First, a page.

Extension Candidate: Yadier Molina

For the second straight winter, the Cardinals could face the prospect of losing a long-time star to free agency.  Yadier Molina is not Albert Pujols, but the catcher's defensive prowess and his underrated bat will make his long-term future a major topic of concern for the Cards throughout this season.

Molina's next contract is likely to pay him in the neighborhood of $10MM per season, though his skillset makes him markedly different from the only other two catchers (Jorge Posada and Joe Mauer) who have signed deals with a $10MM AAV.  Those players were both known primarily for their bats — Posada was a below-average defensive catcher while in Mauer's case, it's seemingly just a matter of time before injuries will eventually force him to move from behind the plate.

In Molina's case, however, defense is his calling card, be it throwing out would-be base-stealers (a 44% caught stealing rate over his career), picking off baserunners or his four Gold Gloves.  As if being considered the best defensive catcher in baseball wasn't enough, Molina is also an underrated threat at the plate.  Molina has hit .291/.348/.396 over the last four seasons, culminating with a career-best .814 OPS and 14 homers last season.

Molina is entering the last year of his contract with the Cardinals after the team made the no-brainer move of picking up their $7MM option on Molina for 2012.  GM John Mozeliak said last month that there was a mutual interest between the team and the catcher in an extension, and that the Cards were "going to try to find a way to make it work."

Though he turns 30 in July, Molina's age shouldn't prevent him from finding at least a four-year deal on the open market, provided of course that he produces as usual in 2012.  Between his consistent numbers, his defense, the scarcity of the catching position and his reputation as a clubhouse leader, Molina should be on pace to receive a four- or five-year contract worth $10MM per season, plus probably a club option year tacked onto the end.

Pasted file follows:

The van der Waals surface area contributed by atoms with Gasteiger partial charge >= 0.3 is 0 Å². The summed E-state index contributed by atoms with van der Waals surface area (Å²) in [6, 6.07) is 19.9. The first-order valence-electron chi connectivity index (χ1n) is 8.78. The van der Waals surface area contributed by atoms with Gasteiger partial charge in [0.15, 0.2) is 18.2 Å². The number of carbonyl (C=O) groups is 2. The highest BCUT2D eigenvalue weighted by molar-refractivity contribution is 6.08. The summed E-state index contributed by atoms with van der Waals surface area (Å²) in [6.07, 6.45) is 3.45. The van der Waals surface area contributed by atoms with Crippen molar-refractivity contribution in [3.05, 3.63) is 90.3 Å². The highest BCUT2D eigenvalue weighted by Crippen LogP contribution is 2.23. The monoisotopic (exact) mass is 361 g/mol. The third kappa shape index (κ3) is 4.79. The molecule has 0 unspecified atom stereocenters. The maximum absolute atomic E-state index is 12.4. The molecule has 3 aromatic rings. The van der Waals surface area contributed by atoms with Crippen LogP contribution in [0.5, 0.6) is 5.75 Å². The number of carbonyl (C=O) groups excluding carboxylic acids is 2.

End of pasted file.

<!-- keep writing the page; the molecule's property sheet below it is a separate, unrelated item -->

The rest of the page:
Molina and his representatives at MDR Sports Management could certainly find a contract like that on the free agent market, but would they find it in St. Louis?  One bright side of Pujols' departure is that it leaves the Cardinals with a good deal of long-term payroll flexibility.  Lance Berkman and Kyle Lohse come off the books after this year and Jake Westbrook's $8.5MM team option is unlikely to be exercised, so that frees up just under $33MM.  The Cards will have to decide about extending Chris Carpenter and Adam Wainwright (the latter is likelier than the former, though Wainwright's health is a bit of a question mark post-Tommy John surgery) and also maybe explore multiyear deals for young stars like Allen Craig, Jason Motte and David Freese.  With just $68MM committed to the 2013 payroll, there seems to be no financial reason why the Cardinals couldn't bring Molina back.

There have been whispers that Molina may be disenchanted with the Cards' organization because they let his close friend Pujols leave, though new manager Mike Matheny denied this after recently speaking to Molina.  While most St. Louis fans have made their peace with Pujols' departure given the sheer size of his Angels contract, it wouldn't be good for the Cardinals from a PR perspective if another homegrown star (one who would've commanded far less of a financial commitment) also left town. 

Only Molina and his inner circle know if he truly wants to remain a Cardinal or not, but even if he doesn't, the Cards at least need to make every attempt to re-sign him.  Molina is too much of a pro to carry any negative feelings onto the field, so if the two sides can't work out a new deal before Opening Day, expect a relatively drama-free season akin to how Pujols carried himself in his walk year.  An extension would essentially guarantee that Molina retires as a Cardinal and, ironically, would mean that he would be supplanting his old friend as the face of the franchise.


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